Asterix and Obelix?

David Pugliese, writing in the Ottawa Citizen, reports that “MV Asterix is now operating with HMCS Regina in Middle Eastern waters as part of a Canadian-led coalition task force.” He reminds us that “The Asterix, a commercial ship converted by Davie shipyards in Quebec and leased to the federal government to perform a military supply role, has been going almost non-stop since it was launched. It has refueled both Canadian and allied warships.

But, he says, “Prime Minister Justin Trudeau has said there is no need for a second such interim supply ship and the head of the Royal Canadian Navy, Vice Admiral Ron Lloyd, says he is happy with having the Asterix as the force’s only supply ship until 2023 when the first of two Joint Support Ships, to be built at Seaspan in Vancouver, is expected to be ready.” But, he adds, Chantier Davie, Canada’s largest shipyard, “has offered to convert a second such ship, MV Obelix, to the same capabilities of Asterix and lease it to the government.

Again, as background, he reminds us that “At one point the navy had three of its own supply ships supporting its vessels,” and at other points in time defence experts said it needed four such ships to be properly effective as a global force and I also commented on this about six months ago.

Information recently tabled in Parliament,” David Pugliese says, “indicates that even though Asterix has been going full-tilt over the last year, there was still a requirement for Canadian warships to receive fuel and provisions from supply vessels operated by foreign navies or for Canadian ships to head to port to receive fuel and supplies.” Now, in fairness, ALL allied navies, even the huge and mighty United States Navy needs to “receive fuel and provisions from supply vessels operated by foreign navies or to head to port to receive fuel and supplies;” that’s one of the reasons we work with allies: to share the logistical burden. In fact this image, from an article that Matthew Fisher wrote for the Canadian Global Affairs Institute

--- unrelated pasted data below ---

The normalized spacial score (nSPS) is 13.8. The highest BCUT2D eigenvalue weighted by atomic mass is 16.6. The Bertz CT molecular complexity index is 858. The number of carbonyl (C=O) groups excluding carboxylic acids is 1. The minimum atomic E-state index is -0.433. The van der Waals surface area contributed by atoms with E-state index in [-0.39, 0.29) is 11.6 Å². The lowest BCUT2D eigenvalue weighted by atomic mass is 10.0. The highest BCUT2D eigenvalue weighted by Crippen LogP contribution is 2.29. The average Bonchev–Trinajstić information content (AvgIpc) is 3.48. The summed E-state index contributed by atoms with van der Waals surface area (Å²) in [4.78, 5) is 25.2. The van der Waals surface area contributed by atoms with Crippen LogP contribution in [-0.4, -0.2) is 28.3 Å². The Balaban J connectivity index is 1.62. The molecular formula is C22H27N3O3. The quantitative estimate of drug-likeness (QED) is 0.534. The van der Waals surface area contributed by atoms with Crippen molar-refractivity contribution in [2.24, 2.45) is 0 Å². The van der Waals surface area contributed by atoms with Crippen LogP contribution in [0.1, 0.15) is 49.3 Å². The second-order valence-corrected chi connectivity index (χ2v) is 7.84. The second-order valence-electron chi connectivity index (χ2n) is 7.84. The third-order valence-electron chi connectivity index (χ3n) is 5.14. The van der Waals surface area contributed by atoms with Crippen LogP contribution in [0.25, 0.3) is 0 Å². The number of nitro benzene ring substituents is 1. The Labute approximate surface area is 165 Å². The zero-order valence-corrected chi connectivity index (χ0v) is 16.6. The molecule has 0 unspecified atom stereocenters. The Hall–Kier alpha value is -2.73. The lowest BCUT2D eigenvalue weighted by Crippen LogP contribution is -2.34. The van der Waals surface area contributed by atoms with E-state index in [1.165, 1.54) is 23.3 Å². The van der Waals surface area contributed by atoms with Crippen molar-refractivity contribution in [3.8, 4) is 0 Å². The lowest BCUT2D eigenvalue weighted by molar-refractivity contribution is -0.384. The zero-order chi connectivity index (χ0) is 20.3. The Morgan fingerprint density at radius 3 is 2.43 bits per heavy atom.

The_MV_Asterix2

… shows Canada’s Asterix refuelling two American destroyers, simultaneously. Just as, Mr Pugliese tells us, Parliament reported that in 2018 Canada spent over $5 Million on “At sea replenishment by partner and allied naval ships” we know that the United States Navy paid Canada for the fuel and supplies those destroyers took from Asterix. There’s nothing wrong with that, it’s part of an allied system (called Smart Scheduling) that ensures that in any multi-national task group (which are quite common) every ship, from every nation, knows how to get fuel and supplies from every supply ship and the supply ships, sometimes from more than one nation, always have enough fuel, ammunition and supplies on board to support the task group. So, there’s nothing wrong with Canadian warships being refuelled by allied supply ships or in doing the reverse.

The problem is that even when the new supply ships from Seaspan are built, in the next decade, Canada will still not have enough to guarantee that we can deploy two task groups, simultaneously, in two oceans, and still have something in reserve. Canada needs four supply ships to operate a credible, blue water Navy.

Maybe the right answer is for this government (or, more likely the next one) to take up Davie‘s offer to build a sister ship to AsterixChantier Davie has already proposed that and has, tentatively, named it the Obelix. Or, maybe the better answer is to convert one or two much larger ships (displacing, say, 30,000± tons (as opposed to only 20,000+ tons for Asterix and for the as yet unbuilt Protecteur class supply ships) that are highly suitable for Humanitarian Assistance and Disaster Relief (HA/DR) operations, for which the Royal Canadian Navy said, in Leadmark 2050, (page 47) “recent operations by the RCN and allied navies have highlighted a pressing need for the Canadian Armed Forces to consider the acquisition of a dedicated peace-support ship to meet the unique demands of HA/DR.